Time has come for Rhode Island to do it again.
By plain logic, we can expect that the Warwick fire fighter sick-time deal is replicated throughout state and local government, which means we have to change the incentives of our public employment system.
At the Center, we believe that public workers deserve to know that they now have full freedom to decide whether or not it is in their best interest to pay union dues. That if they choose not to pay, these employees cannot be recriminated against by corrupt union officials.
Readers know that I’m not a fan of our campaign finance regime. It imposes a complicated, intimidating set of laws for grassroots candidates and groups that creates opportunity not only for prosecution of them, but also political attacks on their donors.
I have a hard time, therefore, getting worked up about the apparent probability that the campaign of Democrat Speaker of the House Nicholas Mattiello funded a mailer allowing Republican Shawna Lawton to endorse him in a high-profile way against his Republican challenger, Steven Frias. To the extent the activity is illegal, it is because of this complex, unconstitutional labyrinth we’ve built, with incentive to find workarounds.
That said, the investigation is unearthing an education in the way Rhode Island politics work, and the stunning thing is that the most objectionable things are treated as incidental… and they’re all completely legal. I’ve already highlighted one connection:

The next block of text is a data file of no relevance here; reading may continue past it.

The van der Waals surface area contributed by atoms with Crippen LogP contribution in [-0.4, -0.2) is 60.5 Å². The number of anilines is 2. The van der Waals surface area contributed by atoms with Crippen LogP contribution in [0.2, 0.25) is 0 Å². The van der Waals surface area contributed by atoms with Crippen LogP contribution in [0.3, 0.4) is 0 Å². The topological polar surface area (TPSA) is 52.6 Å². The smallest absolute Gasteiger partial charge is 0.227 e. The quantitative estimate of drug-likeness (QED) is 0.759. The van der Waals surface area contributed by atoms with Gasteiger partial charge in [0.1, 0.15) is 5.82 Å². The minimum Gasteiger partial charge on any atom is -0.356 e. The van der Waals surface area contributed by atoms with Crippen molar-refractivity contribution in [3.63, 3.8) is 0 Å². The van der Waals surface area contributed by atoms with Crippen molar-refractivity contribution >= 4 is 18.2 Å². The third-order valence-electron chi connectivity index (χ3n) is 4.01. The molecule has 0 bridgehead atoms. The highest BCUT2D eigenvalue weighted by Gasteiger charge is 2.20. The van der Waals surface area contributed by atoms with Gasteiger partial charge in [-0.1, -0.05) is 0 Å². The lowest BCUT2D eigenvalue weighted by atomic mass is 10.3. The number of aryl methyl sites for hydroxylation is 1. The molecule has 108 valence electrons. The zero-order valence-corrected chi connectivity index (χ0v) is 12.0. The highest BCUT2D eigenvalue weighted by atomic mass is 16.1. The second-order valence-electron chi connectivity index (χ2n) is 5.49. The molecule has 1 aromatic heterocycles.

House Speaker Nicholas Mattiello has put Edward Cotugno, the mail-ballot guru who helped him eke out an 85-vote victory in 2016, back on his campaign team and given his son a $70,000 a year State House job.
Mattiello, D-Cranston, hired Michael Cotugno as the legislature’s new associate director of House constituent-services.
Included in the evidence packet that the board provided to The Journal on Friday, in response to a records request, was an Aug. 14, 2016, text from “Teresa” to [political consultant] “Jeff” [Britt] and his partner, Daniel Calhoun, who is still listed as a $60,891-a-year legislative employee on the state’s transparency portal.
Think of this. Under Mattiello, the legislature has given well-paying legislative jobs (of unknown difficulty) to the son of his “mail-ballot guru” and the man who shares a nice Warwick house with one of his campaign operatives, and the thing we’re supposed to be upset about is a relatively small contribution toward political free speech!
But arguing that the campaign finance investigation is the only reason we know about the rest doesn’t justify burdensome campaign finance laws. When people act in suspicious ways (like endorsing people of other parties or independent spoiler candidates), we should… well… suspect them of having some ulterior motive, unless they can express a persuasive rationale for the odd decision. And if somebody who benefits from that persuasion wants to fund it, their money doesn’t change the validity of the argument.
Ultimately, the answer is just to reduce the size of government and the value of controlling it.
Snippets from the AFL-CIO’s endorsement meeting leave no doubt that Rhode Islanders generally have scant representation when our supposed representatives negotiate with labor unions:
Seeking the blessing of the Rhode Island AFL-CIO’s Committee on Political Education Convention this past Wednesday, elected officials came bearing their own visions of a better world for workers.